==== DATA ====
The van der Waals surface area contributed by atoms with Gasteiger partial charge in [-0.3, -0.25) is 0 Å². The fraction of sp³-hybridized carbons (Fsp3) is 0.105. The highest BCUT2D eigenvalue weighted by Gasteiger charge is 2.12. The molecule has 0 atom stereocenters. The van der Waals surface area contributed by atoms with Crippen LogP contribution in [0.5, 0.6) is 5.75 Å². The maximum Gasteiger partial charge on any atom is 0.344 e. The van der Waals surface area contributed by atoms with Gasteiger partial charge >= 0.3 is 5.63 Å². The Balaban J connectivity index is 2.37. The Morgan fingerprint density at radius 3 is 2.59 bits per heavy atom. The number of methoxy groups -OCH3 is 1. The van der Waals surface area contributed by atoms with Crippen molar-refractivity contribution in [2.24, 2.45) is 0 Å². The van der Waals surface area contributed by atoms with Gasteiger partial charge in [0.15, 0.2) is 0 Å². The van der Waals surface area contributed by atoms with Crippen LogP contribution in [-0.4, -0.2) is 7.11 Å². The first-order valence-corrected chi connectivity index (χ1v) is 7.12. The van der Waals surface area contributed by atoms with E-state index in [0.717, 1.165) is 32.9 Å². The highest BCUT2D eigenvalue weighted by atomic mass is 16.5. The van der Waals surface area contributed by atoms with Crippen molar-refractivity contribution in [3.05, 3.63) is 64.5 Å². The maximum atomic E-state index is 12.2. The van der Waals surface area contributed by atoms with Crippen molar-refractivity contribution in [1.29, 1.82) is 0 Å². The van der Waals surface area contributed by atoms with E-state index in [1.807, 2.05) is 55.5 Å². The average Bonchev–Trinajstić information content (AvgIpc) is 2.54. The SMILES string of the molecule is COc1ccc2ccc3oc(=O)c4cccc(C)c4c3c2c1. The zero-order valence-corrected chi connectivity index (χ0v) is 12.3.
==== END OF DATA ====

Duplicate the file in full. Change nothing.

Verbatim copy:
The van der Waals surface area contributed by atoms with Gasteiger partial charge in [-0.3, -0.25) is 0 Å². The fraction of sp³-hybridized carbons (Fsp3) is 0.105. The highest BCUT2D eigenvalue weighted by Gasteiger charge is 2.12. The molecule has 0 atom stereocenters. The van der Waals surface area contributed by atoms with Crippen LogP contribution in [0.5, 0.6) is 5.75 Å². The maximum Gasteiger partial charge on any atom is 0.344 e. The van der Waals surface area contributed by atoms with Gasteiger partial charge >= 0.3 is 5.63 Å². The Balaban J connectivity index is 2.37. The Morgan fingerprint density at radius 3 is 2.59 bits per heavy atom. The number of methoxy groups -OCH3 is 1. The van der Waals surface area contributed by atoms with Crippen molar-refractivity contribution in [2.24, 2.45) is 0 Å². The van der Waals surface area contributed by atoms with Gasteiger partial charge in [0.15, 0.2) is 0 Å². The van der Waals surface area contributed by atoms with Crippen LogP contribution in [-0.4, -0.2) is 7.11 Å². The first-order valence-corrected chi connectivity index (χ1v) is 7.12. The van der Waals surface area contributed by atoms with E-state index in [0.717, 1.165) is 32.9 Å². The highest BCUT2D eigenvalue weighted by atomic mass is 16.5. The van der Waals surface area contributed by atoms with Crippen molar-refractivity contribution in [3.05, 3.63) is 64.5 Å². The maximum atomic E-state index is 12.2. The van der Waals surface area contributed by atoms with Crippen molar-refractivity contribution in [1.29, 1.82) is 0 Å². The van der Waals surface area contributed by atoms with E-state index in [1.807, 2.05) is 55.5 Å². The average Bonchev–Trinajstić information content (AvgIpc) is 2.54. The SMILES string of the molecule is COc1ccc2ccc3oc(=O)c4cccc(C)c4c3c2c1. The zero-order valence-corrected chi connectivity index (χ0v) is 12.3.